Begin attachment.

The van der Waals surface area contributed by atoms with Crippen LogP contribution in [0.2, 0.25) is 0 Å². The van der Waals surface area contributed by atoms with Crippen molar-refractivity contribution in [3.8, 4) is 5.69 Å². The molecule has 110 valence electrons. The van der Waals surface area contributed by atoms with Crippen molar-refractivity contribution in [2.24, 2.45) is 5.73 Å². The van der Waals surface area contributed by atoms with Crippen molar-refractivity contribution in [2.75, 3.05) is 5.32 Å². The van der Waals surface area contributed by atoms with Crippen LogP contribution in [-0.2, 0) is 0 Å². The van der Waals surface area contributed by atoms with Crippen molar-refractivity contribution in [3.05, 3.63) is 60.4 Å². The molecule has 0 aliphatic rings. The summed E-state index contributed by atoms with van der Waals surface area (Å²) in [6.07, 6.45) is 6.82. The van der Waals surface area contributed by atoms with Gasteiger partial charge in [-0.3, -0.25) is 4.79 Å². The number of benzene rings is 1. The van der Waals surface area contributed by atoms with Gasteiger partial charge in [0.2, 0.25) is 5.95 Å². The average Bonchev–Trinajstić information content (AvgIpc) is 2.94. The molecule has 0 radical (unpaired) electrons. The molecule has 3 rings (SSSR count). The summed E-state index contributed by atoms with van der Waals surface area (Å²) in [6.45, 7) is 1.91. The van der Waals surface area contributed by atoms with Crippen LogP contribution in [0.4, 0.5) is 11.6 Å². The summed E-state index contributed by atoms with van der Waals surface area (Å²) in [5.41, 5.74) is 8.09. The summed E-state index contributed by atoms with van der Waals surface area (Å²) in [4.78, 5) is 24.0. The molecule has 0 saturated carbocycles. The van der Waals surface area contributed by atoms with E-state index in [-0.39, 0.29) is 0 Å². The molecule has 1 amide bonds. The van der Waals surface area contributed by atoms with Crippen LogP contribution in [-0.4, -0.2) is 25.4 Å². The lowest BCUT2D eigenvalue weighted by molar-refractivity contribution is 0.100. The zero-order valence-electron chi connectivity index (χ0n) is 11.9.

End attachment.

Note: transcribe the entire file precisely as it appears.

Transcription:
The van der Waals surface area contributed by atoms with Crippen LogP contribution in [0.2, 0.25) is 0 Å². The van der Waals surface area contributed by atoms with Crippen molar-refractivity contribution in [3.8, 4) is 5.69 Å². The molecule has 110 valence electrons. The van der Waals surface area contributed by atoms with Crippen molar-refractivity contribution in [2.24, 2.45) is 5.73 Å². The van der Waals surface area contributed by atoms with Crippen molar-refractivity contribution in [2.75, 3.05) is 5.32 Å². The van der Waals surface area contributed by atoms with Crippen LogP contribution in [-0.2, 0) is 0 Å². The van der Waals surface area contributed by atoms with Crippen molar-refractivity contribution in [3.05, 3.63) is 60.4 Å². The molecule has 0 aliphatic rings. The summed E-state index contributed by atoms with van der Waals surface area (Å²) in [6.07, 6.45) is 6.82. The van der Waals surface area contributed by atoms with Gasteiger partial charge in [-0.3, -0.25) is 4.79 Å². The number of benzene rings is 1. The van der Waals surface area contributed by atoms with Gasteiger partial charge in [0.2, 0.25) is 5.95 Å². The average Bonchev–Trinajstić information content (AvgIpc) is 2.94. The molecule has 0 radical (unpaired) electrons. The molecule has 3 rings (SSSR count). The summed E-state index contributed by atoms with van der Waals surface area (Å²) in [6.45, 7) is 1.91. The van der Waals surface area contributed by atoms with Crippen LogP contribution in [0.4, 0.5) is 11.6 Å². The summed E-state index contributed by atoms with van der Waals surface area (Å²) in [5.41, 5.74) is 8.09. The summed E-state index contributed by atoms with van der Waals surface area (Å²) in [4.78, 5) is 24.0. The molecule has 0 saturated carbocycles. The van der Waals surface area contributed by atoms with E-state index in [-0.39, 0.29) is 0 Å². The molecule has 1 amide bonds. The van der Waals surface area contributed by atoms with Crippen LogP contribution in [-0.4, -0.2) is 25.4 Å². The lowest BCUT2D eigenvalue weighted by molar-refractivity contribution is 0.100. The zero-order valence-electron chi connectivity index (χ0n) is 11.9.